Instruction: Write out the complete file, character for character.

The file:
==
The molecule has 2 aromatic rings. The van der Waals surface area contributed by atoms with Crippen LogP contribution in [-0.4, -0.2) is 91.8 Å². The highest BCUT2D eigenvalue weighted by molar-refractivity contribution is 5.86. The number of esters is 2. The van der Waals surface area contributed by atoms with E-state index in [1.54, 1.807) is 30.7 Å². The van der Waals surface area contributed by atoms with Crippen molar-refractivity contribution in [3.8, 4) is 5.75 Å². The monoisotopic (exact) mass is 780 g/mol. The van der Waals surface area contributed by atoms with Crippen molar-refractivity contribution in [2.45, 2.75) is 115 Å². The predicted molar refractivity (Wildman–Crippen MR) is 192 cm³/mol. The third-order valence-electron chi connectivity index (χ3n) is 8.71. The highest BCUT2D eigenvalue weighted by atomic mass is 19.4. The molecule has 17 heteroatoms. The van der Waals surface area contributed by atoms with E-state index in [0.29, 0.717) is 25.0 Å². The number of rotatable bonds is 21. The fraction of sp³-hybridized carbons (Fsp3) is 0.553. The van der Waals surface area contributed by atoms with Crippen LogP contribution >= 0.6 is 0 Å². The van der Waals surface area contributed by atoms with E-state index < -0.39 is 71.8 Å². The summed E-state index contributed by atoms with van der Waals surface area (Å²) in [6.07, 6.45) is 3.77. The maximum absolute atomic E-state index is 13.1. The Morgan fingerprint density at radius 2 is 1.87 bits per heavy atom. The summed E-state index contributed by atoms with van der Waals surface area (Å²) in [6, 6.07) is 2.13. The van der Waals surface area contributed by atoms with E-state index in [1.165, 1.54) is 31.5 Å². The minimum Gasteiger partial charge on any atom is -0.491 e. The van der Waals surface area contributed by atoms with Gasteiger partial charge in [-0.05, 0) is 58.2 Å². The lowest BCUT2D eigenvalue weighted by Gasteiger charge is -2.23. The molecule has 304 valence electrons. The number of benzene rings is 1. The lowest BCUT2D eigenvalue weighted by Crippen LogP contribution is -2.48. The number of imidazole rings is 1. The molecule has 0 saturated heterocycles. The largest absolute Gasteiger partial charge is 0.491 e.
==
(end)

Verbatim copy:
The molecule has 2 aromatic rings. The van der Waals surface area contributed by atoms with Crippen LogP contribution in [-0.4, -0.2) is 91.8 Å². The highest BCUT2D eigenvalue weighted by molar-refractivity contribution is 5.86. The number of esters is 2. The van der Waals surface area contributed by atoms with E-state index in [1.54, 1.807) is 30.7 Å². The van der Waals surface area contributed by atoms with Crippen molar-refractivity contribution in [3.8, 4) is 5.75 Å². The monoisotopic (exact) mass is 780 g/mol. The van der Waals surface area contributed by atoms with Crippen molar-refractivity contribution in [2.45, 2.75) is 115 Å². The predicted molar refractivity (Wildman–Crippen MR) is 192 cm³/mol. The third-order valence-electron chi connectivity index (χ3n) is 8.71. The highest BCUT2D eigenvalue weighted by atomic mass is 19.4. The molecule has 17 heteroatoms. The van der Waals surface area contributed by atoms with E-state index in [0.29, 0.717) is 25.0 Å². The number of rotatable bonds is 21. The fraction of sp³-hybridized carbons (Fsp3) is 0.553. The van der Waals surface area contributed by atoms with Crippen LogP contribution >= 0.6 is 0 Å². The van der Waals surface area contributed by atoms with E-state index < -0.39 is 71.8 Å². The summed E-state index contributed by atoms with van der Waals surface area (Å²) in [6.07, 6.45) is 3.77. The maximum absolute atomic E-state index is 13.1. The Morgan fingerprint density at radius 2 is 1.87 bits per heavy atom. The summed E-state index contributed by atoms with van der Waals surface area (Å²) in [6, 6.07) is 2.13. The van der Waals surface area contributed by atoms with E-state index in [1.165, 1.54) is 31.5 Å². The minimum Gasteiger partial charge on any atom is -0.491 e. The van der Waals surface area contributed by atoms with Gasteiger partial charge in [-0.05, 0) is 58.2 Å². The lowest BCUT2D eigenvalue weighted by Gasteiger charge is -2.23. The molecule has 304 valence electrons. The number of benzene rings is 1. The lowest BCUT2D eigenvalue weighted by Crippen LogP contribution is -2.48. The number of imidazole rings is 1. The molecule has 0 saturated heterocycles. The largest absolute Gasteiger partial charge is 0.491 e.